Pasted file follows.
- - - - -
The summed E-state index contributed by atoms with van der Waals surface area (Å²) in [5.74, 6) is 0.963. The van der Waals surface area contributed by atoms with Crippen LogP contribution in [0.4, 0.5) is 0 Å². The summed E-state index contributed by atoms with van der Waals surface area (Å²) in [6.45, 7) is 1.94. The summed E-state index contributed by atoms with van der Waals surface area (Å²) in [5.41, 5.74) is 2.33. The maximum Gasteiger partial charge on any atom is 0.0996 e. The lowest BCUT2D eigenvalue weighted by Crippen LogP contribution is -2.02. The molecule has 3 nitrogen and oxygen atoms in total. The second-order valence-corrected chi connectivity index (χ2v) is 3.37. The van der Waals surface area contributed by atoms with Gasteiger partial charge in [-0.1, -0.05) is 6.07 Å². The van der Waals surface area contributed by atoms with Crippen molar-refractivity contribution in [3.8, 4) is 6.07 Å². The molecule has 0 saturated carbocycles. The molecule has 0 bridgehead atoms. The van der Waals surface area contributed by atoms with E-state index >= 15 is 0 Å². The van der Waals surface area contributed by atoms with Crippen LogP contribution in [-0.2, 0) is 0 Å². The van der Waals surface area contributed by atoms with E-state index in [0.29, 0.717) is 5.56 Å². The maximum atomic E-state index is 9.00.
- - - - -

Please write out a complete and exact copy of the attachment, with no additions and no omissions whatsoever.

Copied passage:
The summed E-state index contributed by atoms with van der Waals surface area (Å²) in [5.74, 6) is 0.963. The van der Waals surface area contributed by atoms with Crippen LogP contribution in [0.4, 0.5) is 0 Å². The summed E-state index contributed by atoms with van der Waals surface area (Å²) in [6.45, 7) is 1.94. The summed E-state index contributed by atoms with van der Waals surface area (Å²) in [5.41, 5.74) is 2.33. The maximum Gasteiger partial charge on any atom is 0.0996 e. The lowest BCUT2D eigenvalue weighted by Crippen LogP contribution is -2.02. The molecule has 3 nitrogen and oxygen atoms in total. The second-order valence-corrected chi connectivity index (χ2v) is 3.37. The van der Waals surface area contributed by atoms with Gasteiger partial charge in [-0.1, -0.05) is 6.07 Å². The van der Waals surface area contributed by atoms with Crippen molar-refractivity contribution in [3.8, 4) is 6.07 Å². The molecule has 0 saturated carbocycles. The molecule has 0 bridgehead atoms. The van der Waals surface area contributed by atoms with E-state index >= 15 is 0 Å². The van der Waals surface area contributed by atoms with Crippen LogP contribution in [-0.2, 0) is 0 Å². The van der Waals surface area contributed by atoms with E-state index in [0.29, 0.717) is 5.56 Å². The maximum atomic E-state index is 9.00.